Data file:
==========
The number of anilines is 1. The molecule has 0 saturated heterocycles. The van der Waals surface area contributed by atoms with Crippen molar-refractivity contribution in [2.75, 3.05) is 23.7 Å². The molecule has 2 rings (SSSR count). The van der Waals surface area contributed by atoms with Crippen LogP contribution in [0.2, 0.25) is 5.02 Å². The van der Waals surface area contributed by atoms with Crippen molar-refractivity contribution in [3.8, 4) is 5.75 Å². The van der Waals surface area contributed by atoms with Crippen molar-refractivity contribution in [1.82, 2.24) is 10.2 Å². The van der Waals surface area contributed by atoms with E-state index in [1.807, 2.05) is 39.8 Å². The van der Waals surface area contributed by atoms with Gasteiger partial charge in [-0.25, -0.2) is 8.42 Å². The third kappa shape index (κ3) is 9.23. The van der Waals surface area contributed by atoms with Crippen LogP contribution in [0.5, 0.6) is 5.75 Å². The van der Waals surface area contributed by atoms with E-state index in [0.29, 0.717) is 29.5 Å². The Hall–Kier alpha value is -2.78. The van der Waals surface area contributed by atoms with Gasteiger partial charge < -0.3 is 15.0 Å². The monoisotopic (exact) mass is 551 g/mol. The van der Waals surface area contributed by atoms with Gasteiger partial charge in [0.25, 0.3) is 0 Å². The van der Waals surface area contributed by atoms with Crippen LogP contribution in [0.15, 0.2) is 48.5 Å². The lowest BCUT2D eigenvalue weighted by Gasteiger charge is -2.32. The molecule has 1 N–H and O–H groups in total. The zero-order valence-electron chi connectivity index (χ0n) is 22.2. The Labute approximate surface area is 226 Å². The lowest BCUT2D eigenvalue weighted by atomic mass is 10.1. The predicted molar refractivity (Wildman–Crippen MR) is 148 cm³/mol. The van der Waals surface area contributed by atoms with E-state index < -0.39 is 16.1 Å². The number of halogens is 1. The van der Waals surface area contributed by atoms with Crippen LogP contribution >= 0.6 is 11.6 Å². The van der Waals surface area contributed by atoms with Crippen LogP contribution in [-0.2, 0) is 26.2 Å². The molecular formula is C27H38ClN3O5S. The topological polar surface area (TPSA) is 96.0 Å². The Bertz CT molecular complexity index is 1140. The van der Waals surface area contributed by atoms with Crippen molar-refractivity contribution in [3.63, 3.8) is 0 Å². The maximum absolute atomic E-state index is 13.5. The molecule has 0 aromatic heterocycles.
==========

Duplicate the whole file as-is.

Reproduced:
The number of anilines is 1. The molecule has 0 saturated heterocycles. The van der Waals surface area contributed by atoms with Crippen molar-refractivity contribution in [2.75, 3.05) is 23.7 Å². The molecule has 2 rings (SSSR count). The van der Waals surface area contributed by atoms with Crippen LogP contribution in [0.2, 0.25) is 5.02 Å². The van der Waals surface area contributed by atoms with Crippen molar-refractivity contribution in [3.8, 4) is 5.75 Å². The van der Waals surface area contributed by atoms with Crippen molar-refractivity contribution in [1.82, 2.24) is 10.2 Å². The van der Waals surface area contributed by atoms with E-state index in [1.807, 2.05) is 39.8 Å². The van der Waals surface area contributed by atoms with Gasteiger partial charge in [-0.25, -0.2) is 8.42 Å². The third kappa shape index (κ3) is 9.23. The van der Waals surface area contributed by atoms with Crippen LogP contribution in [0.5, 0.6) is 5.75 Å². The van der Waals surface area contributed by atoms with E-state index in [0.29, 0.717) is 29.5 Å². The Hall–Kier alpha value is -2.78. The van der Waals surface area contributed by atoms with Gasteiger partial charge < -0.3 is 15.0 Å². The monoisotopic (exact) mass is 551 g/mol. The van der Waals surface area contributed by atoms with Gasteiger partial charge in [0.25, 0.3) is 0 Å². The van der Waals surface area contributed by atoms with Crippen LogP contribution in [0.15, 0.2) is 48.5 Å². The lowest BCUT2D eigenvalue weighted by Gasteiger charge is -2.32. The molecule has 1 N–H and O–H groups in total. The zero-order valence-electron chi connectivity index (χ0n) is 22.2. The Labute approximate surface area is 226 Å². The lowest BCUT2D eigenvalue weighted by atomic mass is 10.1. The predicted molar refractivity (Wildman–Crippen MR) is 148 cm³/mol. The van der Waals surface area contributed by atoms with E-state index < -0.39 is 16.1 Å². The number of halogens is 1. The van der Waals surface area contributed by atoms with Crippen LogP contribution >= 0.6 is 11.6 Å². The van der Waals surface area contributed by atoms with Crippen LogP contribution in [-0.2, 0) is 26.2 Å². The molecular formula is C27H38ClN3O5S. The topological polar surface area (TPSA) is 96.0 Å². The Bertz CT molecular complexity index is 1140. The van der Waals surface area contributed by atoms with Crippen molar-refractivity contribution in [3.63, 3.8) is 0 Å². The maximum absolute atomic E-state index is 13.5. The molecule has 0 aromatic heterocycles.